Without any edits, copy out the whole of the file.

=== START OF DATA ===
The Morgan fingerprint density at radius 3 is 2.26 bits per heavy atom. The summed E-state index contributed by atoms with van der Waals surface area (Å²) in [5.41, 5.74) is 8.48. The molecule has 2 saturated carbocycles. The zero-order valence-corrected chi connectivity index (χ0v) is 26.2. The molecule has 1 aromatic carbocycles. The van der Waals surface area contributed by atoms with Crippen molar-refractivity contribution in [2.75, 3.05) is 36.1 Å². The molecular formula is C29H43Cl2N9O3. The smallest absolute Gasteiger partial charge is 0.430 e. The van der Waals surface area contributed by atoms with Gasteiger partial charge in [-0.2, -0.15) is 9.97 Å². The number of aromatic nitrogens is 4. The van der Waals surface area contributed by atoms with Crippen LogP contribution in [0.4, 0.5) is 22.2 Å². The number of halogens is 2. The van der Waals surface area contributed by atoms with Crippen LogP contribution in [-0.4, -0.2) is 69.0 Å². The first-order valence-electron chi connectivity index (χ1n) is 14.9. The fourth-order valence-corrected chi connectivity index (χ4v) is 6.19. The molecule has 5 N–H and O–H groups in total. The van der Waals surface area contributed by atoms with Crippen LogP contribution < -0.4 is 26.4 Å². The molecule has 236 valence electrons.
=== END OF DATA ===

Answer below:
The Morgan fingerprint density at radius 3 is 2.26 bits per heavy atom. The summed E-state index contributed by atoms with van der Waals surface area (Å²) in [5.41, 5.74) is 8.48. The molecule has 2 saturated carbocycles. The zero-order valence-corrected chi connectivity index (χ0v) is 26.2. The molecule has 1 aromatic carbocycles. The van der Waals surface area contributed by atoms with Crippen molar-refractivity contribution in [2.75, 3.05) is 36.1 Å². The molecular formula is C29H43Cl2N9O3. The smallest absolute Gasteiger partial charge is 0.430 e. The van der Waals surface area contributed by atoms with Gasteiger partial charge in [-0.2, -0.15) is 9.97 Å². The number of aromatic nitrogens is 4. The van der Waals surface area contributed by atoms with Crippen LogP contribution in [0.4, 0.5) is 22.2 Å². The number of halogens is 2. The van der Waals surface area contributed by atoms with Crippen LogP contribution in [-0.4, -0.2) is 69.0 Å². The first-order valence-electron chi connectivity index (χ1n) is 14.9. The fourth-order valence-corrected chi connectivity index (χ4v) is 6.19. The molecule has 5 N–H and O–H groups in total. The van der Waals surface area contributed by atoms with Crippen LogP contribution < -0.4 is 26.4 Å². The molecule has 236 valence electrons.